Hewby's like: "Seriously, you're going to take my picture now?"

Porwit-20130126-0785-Orig by Marcin Porwit, on Flickr

Funky church:

Porwit-20130126-0786-Orig by Marcin Porwit, on Flickr

We’re moving again before 4pm. The road is nice, but climbs relentlessly. We emerge onto the altiplano at 14,600 feet, and are greeted by wind, rain, hail, and finally snow. Hewby is freezing, and stops to put on all the clothing she has. I suffer in silence in my t-shirt and riding jacket. We press on to the southwest, looking for a turnoff to Chivay. I didn’t see one in Intapa, so we continue towards Arequipa. I’m cranky, and just want a warm shower and bed, no longer caring if I ride the Colca canyon. The road goes through a preserve, and I see some vicunas in the distance, but none want to come close enough to be photographed.

Lagunas on the altiplano:

Porwit-20130126-0787-Orig by Marcin Porwit, on Flickr

Vicuna crossing:

Porwit-20130126-0788-Orig by Marcin Porwit, on Flickr

Volcanic and rocky snow-covered peaks emerge as we continue west. If it weren’t so damn cold, I might be enjoying this more. The road finally starts to drop a little. At 13K it is almost balmy, and my mood improves. We come to a fork in the road. We can continue down towards Arequipa, or take the road up to Chivay. After a short discussion, Hewby convinces me that I will regret it tomorrow if I do not ride the Colca river canyon, since this was one of the main points of my trip. We head up into the hills. It is 6:20pm, and we’re racing against the sunset.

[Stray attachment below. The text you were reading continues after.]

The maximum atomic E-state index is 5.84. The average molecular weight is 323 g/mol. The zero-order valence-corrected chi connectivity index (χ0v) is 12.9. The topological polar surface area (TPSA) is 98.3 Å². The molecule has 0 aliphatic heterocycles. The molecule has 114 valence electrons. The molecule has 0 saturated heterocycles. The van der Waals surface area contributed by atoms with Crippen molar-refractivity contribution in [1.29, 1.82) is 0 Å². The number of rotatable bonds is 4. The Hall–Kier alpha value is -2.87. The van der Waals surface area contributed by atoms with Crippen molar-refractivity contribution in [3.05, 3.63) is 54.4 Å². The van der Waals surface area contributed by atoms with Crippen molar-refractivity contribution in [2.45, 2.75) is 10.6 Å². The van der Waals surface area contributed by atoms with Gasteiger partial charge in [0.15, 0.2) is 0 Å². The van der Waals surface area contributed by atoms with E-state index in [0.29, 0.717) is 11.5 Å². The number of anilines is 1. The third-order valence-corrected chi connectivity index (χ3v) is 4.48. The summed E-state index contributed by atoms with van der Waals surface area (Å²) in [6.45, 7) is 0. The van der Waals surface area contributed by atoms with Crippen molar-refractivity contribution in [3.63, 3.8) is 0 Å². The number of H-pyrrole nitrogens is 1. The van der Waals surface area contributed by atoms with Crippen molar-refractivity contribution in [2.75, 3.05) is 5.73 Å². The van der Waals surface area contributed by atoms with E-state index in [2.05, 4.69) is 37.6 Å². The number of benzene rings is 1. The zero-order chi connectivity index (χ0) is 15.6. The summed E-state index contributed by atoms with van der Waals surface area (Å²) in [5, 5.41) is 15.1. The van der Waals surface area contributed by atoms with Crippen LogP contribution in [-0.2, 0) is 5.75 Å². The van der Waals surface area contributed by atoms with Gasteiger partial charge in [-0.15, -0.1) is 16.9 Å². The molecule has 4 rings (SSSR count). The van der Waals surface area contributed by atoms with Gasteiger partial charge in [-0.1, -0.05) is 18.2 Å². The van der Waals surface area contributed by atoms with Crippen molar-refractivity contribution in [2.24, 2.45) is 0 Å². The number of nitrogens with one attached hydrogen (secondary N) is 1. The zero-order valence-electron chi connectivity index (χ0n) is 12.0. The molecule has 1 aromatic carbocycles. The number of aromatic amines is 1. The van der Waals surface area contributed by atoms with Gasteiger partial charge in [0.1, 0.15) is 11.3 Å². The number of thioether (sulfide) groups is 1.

It's wet, late, and we're heading towards snow-covered peaks:

Porwit-20130126-0789-Orig by Marcin Porwit, on Flickr

Volcan Minas and some snow-covered peaks:

Porwit-20130126-0790-Orig by Marcin Porwit, on Flickr

Alpenglow as we turn towards Chivay, 50+ miles to go:

Porwit-20130126-0792-Orig by Marcin Porwit, on Flickr

The road climbs again, up to 14.6, then higher still. The light fades. The ride could be quite spectacular, if it weren’t for the impending darkness, the cold, and the return of snow flurries. We cross the pass at 16K feet, being snowed on. The light is gone – only the faint headlights of the KLR and the GS pierce the darkness. The road has occasional potholes, and slide debris from mudflows that have been cleaned away recently. We also worry about black ice and stray llamas. As we start the descent, Hewby spies the lights of Chivay in the distance. The GPS shows a long, twisty drop into town. We ride carefully, as the crap on the road keeps us on our toes. At one point we go through a thick fog bank, with visibility reduced to nearly zero. Especially on segments that have been covered by mud slides, the reflective road markers are gone and there are a couple of moments of crap, where’s the road?